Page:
We headed to the Ford press conference in the adjacent Joe Louis Arena where I would have a chance to hear from Bill Ford again, only this time to a huge crowd on a big stage with Ryan Seacrest and Ford CEO Mark Fields. There were some video clips that would play, and then new guest speakers would hit the stage. Every time they would bring out new guest speakers, the walls of the stage would open and a car would drive out. For example a shiny new Ford Fusion would roll out and from the passenger seat an exec would hop out and start talking casually like nothing happened at all. If you’re going to give a talk to a large audience, I really recommend this style of entrance. It never gets old. I wish every public speaker started their speeches like this. It really hooks you from the jump.
We went back to the Ford section of the auto show where the morning snacks had been replaced by afternoon snacks. Our lunches came with tiny dinosaur toys, something I enjoyed so much that I didn’t question why we were getting them. Then I realized it’s because Ford had just debuted a new truck called the Raptor. Got it. Honestly, all car companies should name their cars after dinosaurs and distribute dinosaur toys. I’d probably have, like, 60 cars by now.
And that’s a wrap on day one.
Ford invited us to one of their factories and it was a pretty surreal experience. I learned about the first Ford assembly line as a kid, and I didn’t think I’d ever get to see it in real life. Turns out it’s still very much a thing! American hands building American cars in a giant American factory. Right here in America! I’m not the kind of dude who wears T-shirts with bald eagles or anything, but I felt a definite sense of pride and history in that place.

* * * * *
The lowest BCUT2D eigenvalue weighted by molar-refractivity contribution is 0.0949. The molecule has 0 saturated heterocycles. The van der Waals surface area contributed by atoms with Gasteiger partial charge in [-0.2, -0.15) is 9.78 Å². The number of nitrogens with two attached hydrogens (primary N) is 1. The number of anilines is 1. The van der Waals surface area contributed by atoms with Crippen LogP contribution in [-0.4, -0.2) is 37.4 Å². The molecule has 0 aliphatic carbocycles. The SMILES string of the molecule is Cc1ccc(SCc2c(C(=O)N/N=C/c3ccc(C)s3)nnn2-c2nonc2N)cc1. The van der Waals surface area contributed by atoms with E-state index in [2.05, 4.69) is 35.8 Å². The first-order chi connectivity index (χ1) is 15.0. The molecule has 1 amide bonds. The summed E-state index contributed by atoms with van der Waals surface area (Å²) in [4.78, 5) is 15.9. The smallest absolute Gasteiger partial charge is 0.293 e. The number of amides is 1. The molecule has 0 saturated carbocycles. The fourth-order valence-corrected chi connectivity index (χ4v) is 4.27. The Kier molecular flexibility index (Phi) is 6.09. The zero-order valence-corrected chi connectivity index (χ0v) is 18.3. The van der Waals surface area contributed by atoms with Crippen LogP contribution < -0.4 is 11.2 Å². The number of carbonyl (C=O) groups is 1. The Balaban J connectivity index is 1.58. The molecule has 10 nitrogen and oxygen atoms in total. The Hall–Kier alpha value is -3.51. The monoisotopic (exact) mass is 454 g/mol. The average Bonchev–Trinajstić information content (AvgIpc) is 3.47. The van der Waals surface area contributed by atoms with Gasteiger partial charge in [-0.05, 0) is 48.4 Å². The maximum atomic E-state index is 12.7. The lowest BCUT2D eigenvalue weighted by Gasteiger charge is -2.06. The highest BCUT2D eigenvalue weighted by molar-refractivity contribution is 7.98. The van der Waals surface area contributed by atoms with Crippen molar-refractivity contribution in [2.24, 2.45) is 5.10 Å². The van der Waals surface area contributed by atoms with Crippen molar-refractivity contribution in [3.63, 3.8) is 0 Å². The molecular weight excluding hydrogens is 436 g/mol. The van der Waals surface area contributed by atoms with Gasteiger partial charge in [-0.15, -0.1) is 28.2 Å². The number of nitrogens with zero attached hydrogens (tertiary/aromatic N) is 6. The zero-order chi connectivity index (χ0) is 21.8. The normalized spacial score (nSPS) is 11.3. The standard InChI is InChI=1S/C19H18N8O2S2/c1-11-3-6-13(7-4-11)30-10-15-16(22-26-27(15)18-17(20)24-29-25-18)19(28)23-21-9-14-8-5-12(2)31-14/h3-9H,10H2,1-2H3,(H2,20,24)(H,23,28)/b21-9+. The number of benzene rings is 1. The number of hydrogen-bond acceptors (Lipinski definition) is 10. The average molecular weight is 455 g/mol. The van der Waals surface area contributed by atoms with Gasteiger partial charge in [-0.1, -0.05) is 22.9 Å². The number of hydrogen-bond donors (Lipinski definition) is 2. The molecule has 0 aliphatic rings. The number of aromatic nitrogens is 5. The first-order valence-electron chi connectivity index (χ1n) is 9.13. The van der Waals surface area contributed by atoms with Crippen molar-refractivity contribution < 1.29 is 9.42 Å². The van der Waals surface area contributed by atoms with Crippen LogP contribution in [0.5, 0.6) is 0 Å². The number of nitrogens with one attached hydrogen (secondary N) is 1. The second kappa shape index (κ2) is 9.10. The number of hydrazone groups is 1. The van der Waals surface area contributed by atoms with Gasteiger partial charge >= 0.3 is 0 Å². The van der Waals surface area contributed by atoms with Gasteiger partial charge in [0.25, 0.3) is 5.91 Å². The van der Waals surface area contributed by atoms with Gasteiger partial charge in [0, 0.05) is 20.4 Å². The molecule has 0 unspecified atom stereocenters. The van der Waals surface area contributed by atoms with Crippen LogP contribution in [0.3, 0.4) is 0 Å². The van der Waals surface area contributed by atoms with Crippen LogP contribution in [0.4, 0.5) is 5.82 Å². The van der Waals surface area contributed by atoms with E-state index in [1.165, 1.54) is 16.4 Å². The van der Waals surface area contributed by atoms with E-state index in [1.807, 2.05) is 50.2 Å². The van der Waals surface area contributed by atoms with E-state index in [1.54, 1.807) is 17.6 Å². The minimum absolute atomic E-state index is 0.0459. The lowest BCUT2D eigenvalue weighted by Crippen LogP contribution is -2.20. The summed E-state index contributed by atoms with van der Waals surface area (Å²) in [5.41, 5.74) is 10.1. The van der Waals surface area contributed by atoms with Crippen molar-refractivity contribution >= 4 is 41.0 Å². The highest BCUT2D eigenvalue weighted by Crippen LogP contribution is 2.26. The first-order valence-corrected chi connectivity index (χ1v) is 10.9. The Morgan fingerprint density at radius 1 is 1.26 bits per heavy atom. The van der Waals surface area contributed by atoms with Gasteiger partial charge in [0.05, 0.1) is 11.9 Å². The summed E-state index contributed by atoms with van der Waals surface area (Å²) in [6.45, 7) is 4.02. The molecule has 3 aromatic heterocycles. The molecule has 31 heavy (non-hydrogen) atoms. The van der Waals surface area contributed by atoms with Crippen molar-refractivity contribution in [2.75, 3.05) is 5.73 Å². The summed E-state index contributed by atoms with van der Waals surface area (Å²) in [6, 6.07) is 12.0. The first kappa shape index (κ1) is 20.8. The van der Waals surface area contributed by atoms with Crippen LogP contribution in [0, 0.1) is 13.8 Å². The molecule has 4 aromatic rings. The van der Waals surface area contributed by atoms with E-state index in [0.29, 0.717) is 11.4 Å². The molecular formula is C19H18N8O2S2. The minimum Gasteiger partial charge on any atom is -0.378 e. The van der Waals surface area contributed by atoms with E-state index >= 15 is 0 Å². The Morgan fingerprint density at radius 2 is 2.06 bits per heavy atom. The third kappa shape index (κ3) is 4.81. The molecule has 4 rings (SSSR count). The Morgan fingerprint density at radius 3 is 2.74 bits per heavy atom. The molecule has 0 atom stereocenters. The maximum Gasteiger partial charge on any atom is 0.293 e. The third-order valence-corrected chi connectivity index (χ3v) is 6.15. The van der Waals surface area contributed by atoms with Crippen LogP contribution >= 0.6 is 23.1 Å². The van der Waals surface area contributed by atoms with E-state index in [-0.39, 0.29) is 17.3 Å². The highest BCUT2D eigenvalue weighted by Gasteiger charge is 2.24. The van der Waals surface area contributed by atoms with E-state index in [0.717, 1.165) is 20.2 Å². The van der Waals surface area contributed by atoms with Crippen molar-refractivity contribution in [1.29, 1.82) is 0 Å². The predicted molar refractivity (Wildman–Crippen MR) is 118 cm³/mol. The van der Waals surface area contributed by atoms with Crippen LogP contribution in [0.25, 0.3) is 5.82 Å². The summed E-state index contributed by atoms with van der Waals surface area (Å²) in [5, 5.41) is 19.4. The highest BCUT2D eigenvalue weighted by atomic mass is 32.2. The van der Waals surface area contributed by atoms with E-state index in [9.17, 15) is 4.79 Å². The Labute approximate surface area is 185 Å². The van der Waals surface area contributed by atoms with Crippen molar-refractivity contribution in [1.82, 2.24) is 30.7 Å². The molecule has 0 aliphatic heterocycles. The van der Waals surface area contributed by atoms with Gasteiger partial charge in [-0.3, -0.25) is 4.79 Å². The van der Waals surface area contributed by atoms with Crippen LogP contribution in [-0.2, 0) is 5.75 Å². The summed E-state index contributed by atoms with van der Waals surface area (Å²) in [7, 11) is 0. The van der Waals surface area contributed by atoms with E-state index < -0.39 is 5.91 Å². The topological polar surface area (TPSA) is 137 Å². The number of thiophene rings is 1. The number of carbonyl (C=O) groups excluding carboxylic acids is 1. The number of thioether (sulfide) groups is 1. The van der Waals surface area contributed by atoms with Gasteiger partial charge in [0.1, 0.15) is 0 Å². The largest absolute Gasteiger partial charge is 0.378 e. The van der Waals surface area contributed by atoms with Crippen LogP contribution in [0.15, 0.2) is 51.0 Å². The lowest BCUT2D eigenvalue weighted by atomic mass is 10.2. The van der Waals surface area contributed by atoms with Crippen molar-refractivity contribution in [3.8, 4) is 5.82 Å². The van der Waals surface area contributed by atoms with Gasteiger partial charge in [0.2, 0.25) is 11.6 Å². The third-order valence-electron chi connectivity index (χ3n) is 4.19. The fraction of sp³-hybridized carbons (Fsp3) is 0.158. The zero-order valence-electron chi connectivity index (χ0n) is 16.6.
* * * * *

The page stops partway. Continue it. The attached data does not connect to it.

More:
We also got to go inside the design studio where Ford built the latest model GT, their supercar. There were some models of the car in there as well as early Styrofoam composites that were much more in line with my budget. We learned the history of the GT stems from Ford trying to buy Ferrari, Ferrari saying no, and Ford turning around to build a car that would beat Ferrari on the racetrack. And they did! And that’s so awesome. I love stories like that. If you can’t buy them, beat them. That’s about as American as it gets. I was quickly becoming the kind of dude who might wear T-shirts with bald eagles.
With more knowledge of Ford as a company than I could’ve ever anticipated when we started this trip, both in terms of how they started and where they’re going, we headed back to the auto show for a few hours to hang before our flight. Even though we had lots of options of places to hang out, Ford had the best snacks, so it was a pretty easy decision. John took advantage of our downtime to host a quick episode of a show we made up called Chill Vans with the Ford Dynamic Shuttle.
We decided nothing we could do there would ever top Chill Vans and called a ride to the airport. “You’re from L.A.?” our driver said with shocked confusion. “Why’d you come to Detroit in January? They don’t have cars in L.A.? It’s freezing, man! I don’t blame you for going back. Can I come with you?” All good points. It was fun, but it was very cold and definitely time to go home. Until next time, Detroit! And thanks for the hospitality, Ford! Glad to see everything is on the up and up.